Despite their promise of a quick energy boost, energy drinks often contain added sugars and caffeine, which can indirectly affect weight management. Instead, choose natural energy sources like a balanced diet centered around whole foods and sleeping well.
"In the same vein as coffee, people may drink energy drinks daily or multiple drinks daily. However, these drinks typically contain added sugars or other caloric compounds to improve the flavor. So, if you're trying to lose weight, making a habit of having energy drinks isn't the best idea," says Moody.
Loaded with sugars and devoid of nutritional value, these fizzy beverages deliver empty calories that can add up quickly. Dietitians recommend opting for water, herbal teas, or infused water for a refreshing, hydrating choice without the unnecessary sugars.
"From an energy balance standpoint, a diet soda is better for weight loss than full-calorie and full-sugar versions," says Gianna Masi, CPT, RDN, a certified personal trainer and registered dietitian with Barbend. "It's a common myth that drinking diet soda is worse for weight loss than regular soda. This is simply not true from an energy balance perspective. If you enjoy sodas, try a diet version as a starting point. This will greatly reduce the total amount of calories you're consuming."
While the tartness of lemonade might seem innocent, its sugar content can pack a caloric punch. Choosing freshly squeezed lemon in water or a lightly sweetened version can be a more weight-friendly alternative.
"Additional calories from added sugars consumed through drinking beverages is not a helpful strategy for weight management," states Masi. "Consuming minimal calories through beverage sources is a strategy many can apply."
Fruit Smoothies Without Protein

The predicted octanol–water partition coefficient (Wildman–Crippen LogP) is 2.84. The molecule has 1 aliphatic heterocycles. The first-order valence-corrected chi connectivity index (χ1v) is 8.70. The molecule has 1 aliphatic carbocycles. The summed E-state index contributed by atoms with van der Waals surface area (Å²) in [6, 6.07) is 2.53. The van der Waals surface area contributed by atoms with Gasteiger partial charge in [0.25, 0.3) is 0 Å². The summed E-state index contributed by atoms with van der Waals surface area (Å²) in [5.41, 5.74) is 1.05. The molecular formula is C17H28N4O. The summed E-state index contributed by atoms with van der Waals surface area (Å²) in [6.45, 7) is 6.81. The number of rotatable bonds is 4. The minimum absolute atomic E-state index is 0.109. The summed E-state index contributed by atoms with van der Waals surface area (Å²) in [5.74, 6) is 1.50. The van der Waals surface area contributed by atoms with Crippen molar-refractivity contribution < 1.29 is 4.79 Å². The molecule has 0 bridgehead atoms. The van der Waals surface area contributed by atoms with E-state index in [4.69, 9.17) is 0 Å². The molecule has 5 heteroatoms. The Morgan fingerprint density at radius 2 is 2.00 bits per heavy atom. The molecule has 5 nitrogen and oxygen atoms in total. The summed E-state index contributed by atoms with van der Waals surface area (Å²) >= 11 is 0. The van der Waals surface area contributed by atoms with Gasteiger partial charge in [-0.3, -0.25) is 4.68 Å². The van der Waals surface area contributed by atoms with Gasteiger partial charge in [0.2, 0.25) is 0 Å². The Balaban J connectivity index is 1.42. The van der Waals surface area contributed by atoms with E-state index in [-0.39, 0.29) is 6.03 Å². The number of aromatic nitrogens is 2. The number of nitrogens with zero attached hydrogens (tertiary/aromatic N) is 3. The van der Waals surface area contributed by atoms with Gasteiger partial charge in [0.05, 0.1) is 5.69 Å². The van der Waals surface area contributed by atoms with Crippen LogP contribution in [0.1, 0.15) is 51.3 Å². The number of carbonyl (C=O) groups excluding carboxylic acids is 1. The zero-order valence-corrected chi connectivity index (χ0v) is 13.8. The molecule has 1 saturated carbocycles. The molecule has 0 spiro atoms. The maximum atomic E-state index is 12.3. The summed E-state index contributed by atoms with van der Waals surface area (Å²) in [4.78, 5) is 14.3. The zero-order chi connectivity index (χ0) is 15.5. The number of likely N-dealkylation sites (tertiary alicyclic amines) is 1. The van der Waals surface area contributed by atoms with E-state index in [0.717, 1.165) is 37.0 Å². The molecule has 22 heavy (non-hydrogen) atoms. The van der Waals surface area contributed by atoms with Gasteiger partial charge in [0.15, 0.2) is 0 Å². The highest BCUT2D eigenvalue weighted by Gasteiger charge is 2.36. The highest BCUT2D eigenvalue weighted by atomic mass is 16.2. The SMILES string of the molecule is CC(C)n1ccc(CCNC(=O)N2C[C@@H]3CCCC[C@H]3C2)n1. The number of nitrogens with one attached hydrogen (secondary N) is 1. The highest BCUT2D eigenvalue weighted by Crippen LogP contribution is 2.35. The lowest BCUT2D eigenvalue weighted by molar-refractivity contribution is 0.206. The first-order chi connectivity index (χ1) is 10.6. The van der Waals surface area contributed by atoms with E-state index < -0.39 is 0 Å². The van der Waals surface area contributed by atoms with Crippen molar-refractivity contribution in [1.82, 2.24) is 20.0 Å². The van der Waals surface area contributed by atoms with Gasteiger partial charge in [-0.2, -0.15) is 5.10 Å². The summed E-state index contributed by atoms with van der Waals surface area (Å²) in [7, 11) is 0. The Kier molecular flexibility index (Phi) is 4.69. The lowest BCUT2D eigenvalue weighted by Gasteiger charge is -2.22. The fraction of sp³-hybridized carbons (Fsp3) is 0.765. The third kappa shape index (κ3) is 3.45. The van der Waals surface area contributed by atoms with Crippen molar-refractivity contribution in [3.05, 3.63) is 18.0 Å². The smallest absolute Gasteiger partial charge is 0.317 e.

Smoothies, often perceived as healthy, can turn into sugar bombs when lacking protein. Protein is the most satiating macronutrient that can help support weight management. Give your fruit smoothies a protein boost by adding Greek yogurt or protein powder to make them more weight-loss-friendly.
"While fruit smoothies can be healthy, they can also leave people unsatisfied. With a goal of weight loss, it's best to consume fruit smoothies with a protein addition or a serving of fats to ensure you feel more satiated. The protein helps you to feel full and helps your lean muscle mass, which is a win-win for weight loss goals," says Masi.
Marketed for boosting hydration during intense physical activity, sports drinks aren't all they're cracked up to be. They often have a high sugar content and are void of nutrition, causing you to consume extra calories without nourishment. If you want to stay hydrated during exercise, your safest bet is good old H2O.
"For most people, we don't need a sports drink to hydrate adequately," says Masi. "Sports drinks will provide additional calories and sugar, which is good for athletes or people who need to replenish their glycogen stores while working out. Those with a weight loss goal will want to drink plain water or opt for an unsweetened or sugar-free version if they want to consume a sports drink."
Trending Drinks with Olive Oil
While olive oil has its place in a healthy diet, its incorporation into trendy drinks may not align with weight loss goals due to its high caloric density. Per the USDA, one tablespoon of olive oil provides 124 calories with little nutritional value.
"Any time you add additional energy and increase energy density to something easy to consume, especially by drinks, this will increase the total calories you're consuming," explains Masi. "Fats contain nine calories per gram, and when you add olive oil or high-fat items to a drinkable product, you're consuming a high amount of calories in a short period, which won't help with weight management. Instead, spread out fats throughout the day and avoid drinking extra unnecessary fats, like adding olive oil to a beverage."